Kenneth W. Mack is a professor of law and history at Harvard University and the author of “Representing the Race: The Creation of the Civil Rights Lawyer.” Andre M. Davis is a former judge on the U. S. Court of Appeals for the 4th Circuit.
As the historian Tomiko Brown-Nagin recounts in her recent biography of Motley, the firm’s attorney asked Motley to recuse herself because of bias — supposedly proved by Motley’s ruling certifying the case as a class action and undergirded by the notion that, as a Black woman and a former civil rights lawyer, she likely sympathized with those who suffered race or sex discrimination. Motley refused, and the case was settled.
In Motley’s case — as with other early Black federal judges who faced similar recusal motions — the presumption of bias turned out to be false. Of course she brought her experiences as a Black woman and a civil rights lawyer with her to the bench. But those experiences didn’t dictate which way she would rule. In fact, Motley’s record shows she was more likely to rule against, rather than for, those with discrimination claims.
Motley’s experience should make us cautious about assuming what the first Black female Supreme Court nominee — whomever that turns out to be — would do as a justice. We know from experience that Black judges — like White judges — fit into no predetermined model. After all, Justice Clarence Thomas replaced Thurgood Marshall on the Supreme Court.
Now, in a modern twist on the story of Motley and the discrimination lawsuit, a Black former judge has criticized one potential nominee, Judge Ketanji Brown Jackson of the U.S. Court of Appeals for the D.C. Circuit for supposedly betraying a class of Black Lockheed Martin workers — by disapproving a proposed settlement when she was a district court judge.
In a letter to Biden, former district judge U.W. Clemon of Alabama asserted that Jackson should not be selected because she has not done enough “for the cause of justice and equality.” Clemon said that her decision to disapprove of the settlement is “a bell sounding the alarm that if Judge Jackson is appointed to the Supreme Court, simple justice and equality in the workplace will be sacrificed.” Clemon, in the letter, challenged several of her procedural decisions in the case but took most direct aim at her rejection of the settlement.
The Lockheed Martin case was a class-action suit in which the plaintiffs claimed to represent more than 5,500 current and former Black Lockheed employees. Because it was a class action, Jackson had a duty to protect the interests of the Black workers who were not in court but who would still be bound by the terms of the settlement. Clemon is listed as counsel to the firm that brought the case.
Jackson found in 2017 that the proposed class did not satisfy what is called the “commonality” requirement, which is designed to ensure that there is enough overlap between all the class members’ claims for it to make sense to resolve them all together. In doing so, she was applying a 2011 — and controversial — Supreme Court decision about employment discrimination class actions. The problem with the settlement, Jackson concluded, was that the proposed class of Lockheed employees “encompasse[d] individuals with widely varying experiences of discrimination.”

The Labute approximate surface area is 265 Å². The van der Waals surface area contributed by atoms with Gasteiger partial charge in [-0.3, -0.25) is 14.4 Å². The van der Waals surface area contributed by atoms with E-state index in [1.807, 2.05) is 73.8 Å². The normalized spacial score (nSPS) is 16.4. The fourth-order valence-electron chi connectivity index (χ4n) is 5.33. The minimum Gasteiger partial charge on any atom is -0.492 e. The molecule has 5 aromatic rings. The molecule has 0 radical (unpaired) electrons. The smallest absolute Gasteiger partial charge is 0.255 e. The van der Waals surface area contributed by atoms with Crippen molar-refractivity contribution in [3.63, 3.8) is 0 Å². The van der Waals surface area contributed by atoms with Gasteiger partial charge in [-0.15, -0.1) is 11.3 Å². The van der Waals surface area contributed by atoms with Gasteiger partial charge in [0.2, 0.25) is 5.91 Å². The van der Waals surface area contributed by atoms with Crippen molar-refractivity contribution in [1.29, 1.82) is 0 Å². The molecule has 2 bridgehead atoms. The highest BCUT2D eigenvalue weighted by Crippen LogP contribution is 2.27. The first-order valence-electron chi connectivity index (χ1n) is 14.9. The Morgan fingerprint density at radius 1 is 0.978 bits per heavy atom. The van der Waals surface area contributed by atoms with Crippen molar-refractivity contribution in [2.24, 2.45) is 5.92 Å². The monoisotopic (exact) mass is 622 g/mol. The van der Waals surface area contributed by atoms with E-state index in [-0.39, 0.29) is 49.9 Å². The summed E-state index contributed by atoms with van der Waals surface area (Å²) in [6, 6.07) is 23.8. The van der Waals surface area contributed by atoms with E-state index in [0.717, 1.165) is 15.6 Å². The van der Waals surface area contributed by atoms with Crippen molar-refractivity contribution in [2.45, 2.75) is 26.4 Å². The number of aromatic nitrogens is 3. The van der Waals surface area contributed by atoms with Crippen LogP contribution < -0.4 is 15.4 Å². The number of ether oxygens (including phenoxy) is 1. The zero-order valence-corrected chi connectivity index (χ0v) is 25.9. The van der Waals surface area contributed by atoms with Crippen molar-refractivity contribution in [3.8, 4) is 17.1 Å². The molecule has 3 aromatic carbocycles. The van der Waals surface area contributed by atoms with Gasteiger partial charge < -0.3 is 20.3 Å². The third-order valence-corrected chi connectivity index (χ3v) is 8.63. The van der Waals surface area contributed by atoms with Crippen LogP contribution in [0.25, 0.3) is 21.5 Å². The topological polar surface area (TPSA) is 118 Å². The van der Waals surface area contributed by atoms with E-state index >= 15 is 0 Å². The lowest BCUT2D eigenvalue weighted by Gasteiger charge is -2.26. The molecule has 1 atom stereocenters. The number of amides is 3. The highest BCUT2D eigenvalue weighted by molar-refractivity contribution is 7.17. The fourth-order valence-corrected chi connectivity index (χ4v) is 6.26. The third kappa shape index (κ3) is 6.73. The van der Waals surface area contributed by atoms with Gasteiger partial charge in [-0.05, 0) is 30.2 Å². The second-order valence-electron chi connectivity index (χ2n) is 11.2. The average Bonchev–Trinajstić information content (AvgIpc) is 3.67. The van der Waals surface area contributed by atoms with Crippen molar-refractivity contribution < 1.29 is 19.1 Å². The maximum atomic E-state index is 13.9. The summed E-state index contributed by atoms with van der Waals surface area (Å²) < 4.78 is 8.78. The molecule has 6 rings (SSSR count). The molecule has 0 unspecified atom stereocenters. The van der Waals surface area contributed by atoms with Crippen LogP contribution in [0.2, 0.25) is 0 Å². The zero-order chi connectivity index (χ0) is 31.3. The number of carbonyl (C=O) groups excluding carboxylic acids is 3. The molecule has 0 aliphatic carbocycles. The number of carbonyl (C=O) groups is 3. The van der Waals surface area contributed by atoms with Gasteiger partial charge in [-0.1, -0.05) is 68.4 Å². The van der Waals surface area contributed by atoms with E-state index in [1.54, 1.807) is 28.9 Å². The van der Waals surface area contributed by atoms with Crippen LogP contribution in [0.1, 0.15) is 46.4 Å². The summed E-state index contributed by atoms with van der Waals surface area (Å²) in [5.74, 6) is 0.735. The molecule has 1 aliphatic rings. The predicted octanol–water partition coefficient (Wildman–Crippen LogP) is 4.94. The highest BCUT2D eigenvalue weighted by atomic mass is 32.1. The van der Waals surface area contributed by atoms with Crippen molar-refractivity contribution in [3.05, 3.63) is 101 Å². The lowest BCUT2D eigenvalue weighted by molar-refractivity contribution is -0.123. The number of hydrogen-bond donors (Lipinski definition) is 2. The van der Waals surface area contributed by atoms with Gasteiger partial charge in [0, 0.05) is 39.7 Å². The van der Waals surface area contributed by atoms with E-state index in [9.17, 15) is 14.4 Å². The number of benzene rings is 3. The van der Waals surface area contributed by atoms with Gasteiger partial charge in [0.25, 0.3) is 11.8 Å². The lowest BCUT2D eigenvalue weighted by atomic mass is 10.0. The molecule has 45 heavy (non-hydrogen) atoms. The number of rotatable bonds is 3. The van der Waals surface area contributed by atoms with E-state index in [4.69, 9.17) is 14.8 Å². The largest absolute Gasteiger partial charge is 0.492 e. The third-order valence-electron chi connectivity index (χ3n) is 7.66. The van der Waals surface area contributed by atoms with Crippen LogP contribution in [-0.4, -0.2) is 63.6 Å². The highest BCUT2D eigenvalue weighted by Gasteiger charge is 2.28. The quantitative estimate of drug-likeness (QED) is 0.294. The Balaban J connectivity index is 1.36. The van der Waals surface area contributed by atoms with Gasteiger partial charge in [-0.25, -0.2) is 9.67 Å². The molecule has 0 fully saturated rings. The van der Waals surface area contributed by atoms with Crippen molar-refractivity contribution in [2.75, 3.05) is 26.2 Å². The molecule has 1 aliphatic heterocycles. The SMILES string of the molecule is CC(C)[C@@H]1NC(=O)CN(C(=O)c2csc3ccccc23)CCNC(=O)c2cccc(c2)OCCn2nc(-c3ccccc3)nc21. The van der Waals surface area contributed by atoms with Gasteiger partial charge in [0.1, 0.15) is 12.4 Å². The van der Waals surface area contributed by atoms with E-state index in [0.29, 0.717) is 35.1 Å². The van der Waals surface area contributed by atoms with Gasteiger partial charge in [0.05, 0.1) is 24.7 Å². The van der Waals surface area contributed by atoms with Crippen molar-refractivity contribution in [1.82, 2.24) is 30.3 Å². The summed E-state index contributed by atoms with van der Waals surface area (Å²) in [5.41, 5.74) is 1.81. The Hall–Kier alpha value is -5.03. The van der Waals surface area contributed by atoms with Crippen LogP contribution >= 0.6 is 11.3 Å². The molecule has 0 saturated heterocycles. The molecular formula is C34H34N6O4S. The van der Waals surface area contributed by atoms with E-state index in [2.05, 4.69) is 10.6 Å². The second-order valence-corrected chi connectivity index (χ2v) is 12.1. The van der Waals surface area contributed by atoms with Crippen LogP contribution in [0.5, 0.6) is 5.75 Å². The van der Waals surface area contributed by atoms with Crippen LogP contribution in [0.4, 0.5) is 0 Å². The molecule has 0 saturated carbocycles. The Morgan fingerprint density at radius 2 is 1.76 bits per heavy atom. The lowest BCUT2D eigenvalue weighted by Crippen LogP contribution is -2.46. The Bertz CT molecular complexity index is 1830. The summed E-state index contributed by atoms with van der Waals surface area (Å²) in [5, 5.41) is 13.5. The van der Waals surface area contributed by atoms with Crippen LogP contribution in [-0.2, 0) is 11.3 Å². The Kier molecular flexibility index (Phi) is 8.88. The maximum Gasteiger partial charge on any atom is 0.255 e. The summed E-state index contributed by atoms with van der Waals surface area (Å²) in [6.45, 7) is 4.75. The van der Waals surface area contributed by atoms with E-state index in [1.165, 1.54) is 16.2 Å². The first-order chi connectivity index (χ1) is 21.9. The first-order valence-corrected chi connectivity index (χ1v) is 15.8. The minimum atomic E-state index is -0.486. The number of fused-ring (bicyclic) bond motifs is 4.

Jackson also ruled that the proposed settlement was not fair, reasonable and adequate because many Black employees would be abandoning potential discrimination claims without knowing what they were giving up and what monetary compensation or other relief they were likely to get in return. Every one of Lockheed’s Black employees would have had to give up all rights to sue the company for any kind of past discrimination to obtain a settlement in this one particular case, which challenged one particular employment practice of the company. Jackson believed that trade-off was unfair.
Does this indicate that Jackson is biased against, or for, Black plaintiffs or claims of workplace discrimination? At worst, Jackson seems to have been protecting one group of Black Lockheed employees from having their interests sacrificed for those of another group of Black employees. The history of African American federal judges, and of worries that they might be biased in discrimination cases, should lead one to be humble about drawing such broad conclusions, based on limited proof, about what a Black female justice is likely to do on the court.
A Black female justice will be an immensely powerful symbol of the past and future of this county, as Motley and her generation of judges knew all too well. We should expect great things of those who carry such symbolic weight on their shoulders. But we should expect, as well, the same things of them that we expect of any other judge — absent clear evidence to the contrary.
An earlier version of this column gave the wrong year for a Supreme Court decision, "Wal-Mart Stores, Inc. v. Dukes." The decision was made in 2011. This version has been corrected.